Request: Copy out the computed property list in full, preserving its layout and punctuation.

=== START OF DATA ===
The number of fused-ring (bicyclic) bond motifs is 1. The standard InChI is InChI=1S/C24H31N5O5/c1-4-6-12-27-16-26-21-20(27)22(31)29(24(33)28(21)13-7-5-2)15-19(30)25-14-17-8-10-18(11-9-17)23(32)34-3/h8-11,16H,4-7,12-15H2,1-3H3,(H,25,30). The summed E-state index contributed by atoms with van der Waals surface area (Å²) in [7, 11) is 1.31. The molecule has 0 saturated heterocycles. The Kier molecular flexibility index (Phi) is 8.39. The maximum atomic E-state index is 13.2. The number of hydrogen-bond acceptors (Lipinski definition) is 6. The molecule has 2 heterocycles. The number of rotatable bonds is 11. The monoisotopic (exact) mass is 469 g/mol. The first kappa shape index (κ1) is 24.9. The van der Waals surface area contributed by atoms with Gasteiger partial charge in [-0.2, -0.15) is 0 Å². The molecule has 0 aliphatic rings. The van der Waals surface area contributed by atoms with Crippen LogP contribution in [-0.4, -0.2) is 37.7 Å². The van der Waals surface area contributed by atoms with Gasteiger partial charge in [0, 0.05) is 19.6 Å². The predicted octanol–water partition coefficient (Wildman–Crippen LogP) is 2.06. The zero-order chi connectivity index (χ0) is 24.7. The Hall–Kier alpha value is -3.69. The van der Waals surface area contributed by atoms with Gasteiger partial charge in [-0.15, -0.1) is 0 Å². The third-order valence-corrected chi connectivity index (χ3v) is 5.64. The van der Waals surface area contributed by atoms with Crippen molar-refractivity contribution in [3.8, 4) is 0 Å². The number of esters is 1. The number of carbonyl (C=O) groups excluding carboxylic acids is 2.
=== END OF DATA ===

The number of fused-ring (bicyclic) bond motifs is 1. The standard InChI is InChI=1S/C24H31N5O5/c1-4-6-12-27-16-26-21-20(27)22(31)29(24(33)28(21)13-7-5-2)15-19(30)25-14-17-8-10-18(11-9-17)23(32)34-3/h8-11,16H,4-7,12-15H2,1-3H3,(H,25,30). The summed E-state index contributed by atoms with van der Waals surface area (Å²) in [7, 11) is 1.31. The molecule has 0 saturated heterocycles. The Kier molecular flexibility index (Phi) is 8.39. The maximum atomic E-state index is 13.2. The number of hydrogen-bond acceptors (Lipinski definition) is 6. The molecule has 2 heterocycles. The number of rotatable bonds is 11. The monoisotopic (exact) mass is 469 g/mol. The first kappa shape index (κ1) is 24.9. The van der Waals surface area contributed by atoms with Gasteiger partial charge in [-0.2, -0.15) is 0 Å². The molecule has 0 aliphatic rings. The van der Waals surface area contributed by atoms with Crippen LogP contribution in [-0.4, -0.2) is 37.7 Å². The van der Waals surface area contributed by atoms with Gasteiger partial charge in [0, 0.05) is 19.6 Å². The predicted octanol–water partition coefficient (Wildman–Crippen LogP) is 2.06. The zero-order chi connectivity index (χ0) is 24.7. The Hall–Kier alpha value is -3.69. The van der Waals surface area contributed by atoms with Gasteiger partial charge in [-0.15, -0.1) is 0 Å². The third-order valence-corrected chi connectivity index (χ3v) is 5.64. The van der Waals surface area contributed by atoms with Crippen molar-refractivity contribution in [3.8, 4) is 0 Å². The number of esters is 1. The number of carbonyl (C=O) groups excluding carboxylic acids is 2.